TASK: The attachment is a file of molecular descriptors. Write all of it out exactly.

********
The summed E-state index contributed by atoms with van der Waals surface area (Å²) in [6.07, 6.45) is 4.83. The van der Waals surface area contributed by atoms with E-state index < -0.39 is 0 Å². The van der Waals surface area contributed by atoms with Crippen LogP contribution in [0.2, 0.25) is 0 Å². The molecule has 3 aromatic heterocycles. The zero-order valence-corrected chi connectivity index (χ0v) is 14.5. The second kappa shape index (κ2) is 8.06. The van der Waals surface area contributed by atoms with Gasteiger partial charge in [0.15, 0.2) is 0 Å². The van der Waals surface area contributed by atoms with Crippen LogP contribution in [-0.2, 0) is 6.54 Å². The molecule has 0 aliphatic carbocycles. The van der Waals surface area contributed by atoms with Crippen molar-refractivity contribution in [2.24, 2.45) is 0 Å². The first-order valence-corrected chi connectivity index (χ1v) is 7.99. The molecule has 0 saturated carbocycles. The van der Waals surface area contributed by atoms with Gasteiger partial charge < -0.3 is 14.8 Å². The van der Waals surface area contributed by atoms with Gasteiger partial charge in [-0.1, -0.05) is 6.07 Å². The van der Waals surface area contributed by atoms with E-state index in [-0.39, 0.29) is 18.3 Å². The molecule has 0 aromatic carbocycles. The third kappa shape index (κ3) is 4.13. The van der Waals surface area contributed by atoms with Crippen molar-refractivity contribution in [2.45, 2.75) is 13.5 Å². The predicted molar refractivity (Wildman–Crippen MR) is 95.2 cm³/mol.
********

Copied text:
The summed E-state index contributed by atoms with van der Waals surface area (Å²) in [6.07, 6.45) is 4.83. The van der Waals surface area contributed by atoms with E-state index < -0.39 is 0 Å². The van der Waals surface area contributed by atoms with Crippen LogP contribution in [0.2, 0.25) is 0 Å². The molecule has 3 aromatic heterocycles. The zero-order valence-corrected chi connectivity index (χ0v) is 14.5. The second kappa shape index (κ2) is 8.06. The van der Waals surface area contributed by atoms with Gasteiger partial charge in [0.15, 0.2) is 0 Å². The van der Waals surface area contributed by atoms with Crippen LogP contribution in [-0.2, 0) is 6.54 Å². The molecule has 0 aliphatic carbocycles. The van der Waals surface area contributed by atoms with Crippen molar-refractivity contribution in [2.24, 2.45) is 0 Å². The first-order valence-corrected chi connectivity index (χ1v) is 7.99. The molecule has 0 saturated carbocycles. The van der Waals surface area contributed by atoms with Gasteiger partial charge < -0.3 is 14.8 Å². The van der Waals surface area contributed by atoms with Gasteiger partial charge in [-0.1, -0.05) is 6.07 Å². The van der Waals surface area contributed by atoms with E-state index in [-0.39, 0.29) is 18.3 Å². The molecule has 0 aromatic carbocycles. The third kappa shape index (κ3) is 4.13. The van der Waals surface area contributed by atoms with Crippen molar-refractivity contribution in [2.45, 2.75) is 13.5 Å². The predicted molar refractivity (Wildman–Crippen MR) is 95.2 cm³/mol.